BMA mulls river promenade uni study

Panel calls for project bid­ding to be scrapped

Bangkok Post - - NATIONAL - SUPOJ WAN­CHAROEN

The Bangkok Met­ro­pol­i­tan Ad­min­is­tra­tion (BMA) is con­sid­er­ing hir­ing a univer­sity to con­duct a fea­si­bil­ity study for the Chao Phraya promenade project, or the so­called New Land­mark of Thai­land.

The 14-bil­lion-baht promenade will span seven kilo­me­tres on both sides of the river be­tween the Rama VII and Pin Klao bridges.

Pinit Ler­tu­dom­tana, deputy chief of the BMA’s Depart­ment of Pub­lic Works, who is also the chair­man of the panel re­spon­si­ble for award­ing bid­ding con­tract for the project, said yes­ter­day the panel had pro­posed the can­cel­la­tion of the bid to BMA ex­ec­u­tives.

The panel had also pro­posed a new plan of hir­ing an ed­u­ca­tional in­sti­tute to act as an ad­viser for the project and con­duct a fea­si­bil­ity study for it in­stead of a con­trac­tor, he added.

Ear­lier, two of the three con­trac­tors that had ex­pressed an in­ter­est in bid­ding for the rights to the fea­si­bil­ity study had with­drawn from the race be­fore the bid­ding even started. As only one bid has been sub­mit­ted, the panel was forced to pro­pose the can­cel­la­tion to BMA ex­ec­u­tives.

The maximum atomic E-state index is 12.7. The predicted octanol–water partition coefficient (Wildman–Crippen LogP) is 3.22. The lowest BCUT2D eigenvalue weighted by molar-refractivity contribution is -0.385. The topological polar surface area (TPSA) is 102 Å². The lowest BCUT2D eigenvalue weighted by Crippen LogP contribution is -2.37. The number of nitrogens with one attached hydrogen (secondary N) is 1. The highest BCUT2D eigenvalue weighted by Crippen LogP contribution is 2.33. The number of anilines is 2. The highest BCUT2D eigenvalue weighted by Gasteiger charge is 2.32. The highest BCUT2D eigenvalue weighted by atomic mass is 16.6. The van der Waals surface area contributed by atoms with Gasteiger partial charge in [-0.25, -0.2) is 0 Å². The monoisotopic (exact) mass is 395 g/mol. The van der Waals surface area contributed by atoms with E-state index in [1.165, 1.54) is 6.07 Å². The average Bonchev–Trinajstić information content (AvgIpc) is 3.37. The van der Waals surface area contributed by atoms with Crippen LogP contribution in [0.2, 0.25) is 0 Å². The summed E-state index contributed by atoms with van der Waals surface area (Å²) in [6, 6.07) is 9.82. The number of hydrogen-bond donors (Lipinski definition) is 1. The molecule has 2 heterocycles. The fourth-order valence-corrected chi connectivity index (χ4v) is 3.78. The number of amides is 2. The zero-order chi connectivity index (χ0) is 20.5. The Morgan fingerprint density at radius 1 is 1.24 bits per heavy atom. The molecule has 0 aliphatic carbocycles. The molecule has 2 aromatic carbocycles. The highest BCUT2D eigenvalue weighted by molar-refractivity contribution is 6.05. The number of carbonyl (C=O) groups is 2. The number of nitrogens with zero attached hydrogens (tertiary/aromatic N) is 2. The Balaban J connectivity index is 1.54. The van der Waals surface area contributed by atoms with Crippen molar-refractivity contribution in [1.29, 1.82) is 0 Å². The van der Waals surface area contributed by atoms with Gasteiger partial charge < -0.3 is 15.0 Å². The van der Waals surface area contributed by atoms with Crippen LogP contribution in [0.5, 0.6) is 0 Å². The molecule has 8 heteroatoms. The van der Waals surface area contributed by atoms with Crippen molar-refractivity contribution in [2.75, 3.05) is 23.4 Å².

The move came af­ter pro­fes­sional ar­chi­tect net­works led by the Coun­cil of Ar­chi­tects of Thai­land (CAT) yes­ter­day called on the BMA to re­vise a terms of ref­er­ence (TOR) doc­u­ment that spec­i­fies hir­ing a con­sul­tant firm to work on the study and de­sign of the project.

CAT pres­i­dent Jetkamjorn Phromyothe­e, who led a meet­ing yes­ter­day, said the net­works do not op­pose the plan but they want ev­ery step of the de­sign work to be car­ried out in com­pli­ance with ac­cept­able stan­dards to en­sure safety.

He was speak­ing yes­ter­day at the meet­ing at­tended by ar­chi­tects and aca­demics from the As­so­ci­a­tion of Si­amese Ar­chi­tects un­der the Royal Pa­tron­age of His Majesty the King, the Thai Ur­ban De­sign­ers As­so­ci­a­tion, the Thai As­so­ci­a­tion of Land­scape Ar­chi­tects, and the Thai­land In­te­rior De­sign­ers As­so­ci­a­tion.

Oth­ers present were the Coun­cil of Deans of Ar­chi­tec­ture Schools of Thai­land and Chu­la­longkorn Univer­sity’s Depart­ment of Ur­ban and Re­gional Plan­ning Depart­ment.

Mr Jetkhamjor­n said the TOR doc­u­ment is de­signed for road con­struc­tion rather than the city’s pub­lic spa­ces.

The de­vel­op­ment of the Chao Phraya promenade re­quires ar­chi­tec­tural ex­perts and en­gi­neers with ex­per­tise in dam and wa­ter man­age­ment, he added.

Mr Jetkhamjor­n is call­ing on the gov­ern­ment and the BMA, which oversee the project’s con­struc­tion, to al­low for ex­perts’ con­tri­bu­tions.

The net­works had sub­mit­ted ad­vice on study and de­sign work to the BMA for con­sid­er­a­tion, but the agency seemed to dis­re­gard them, he added.

Pichai Wong­waisayawan, pres­i­dent of the As­so­ci­a­tion of Si­amese Ar­chi­tects, said the net­works had agreed to pro­pose three re­vi­sions to the TOR.

In re­sponse to the ex­perts’ ad­vice, Mr Pinit said yes­ter­day his sub­or­di­nates had sought help from Chu­la­longkorn Univer­sity’s fac­ulty of ar­chi­tec­ture.

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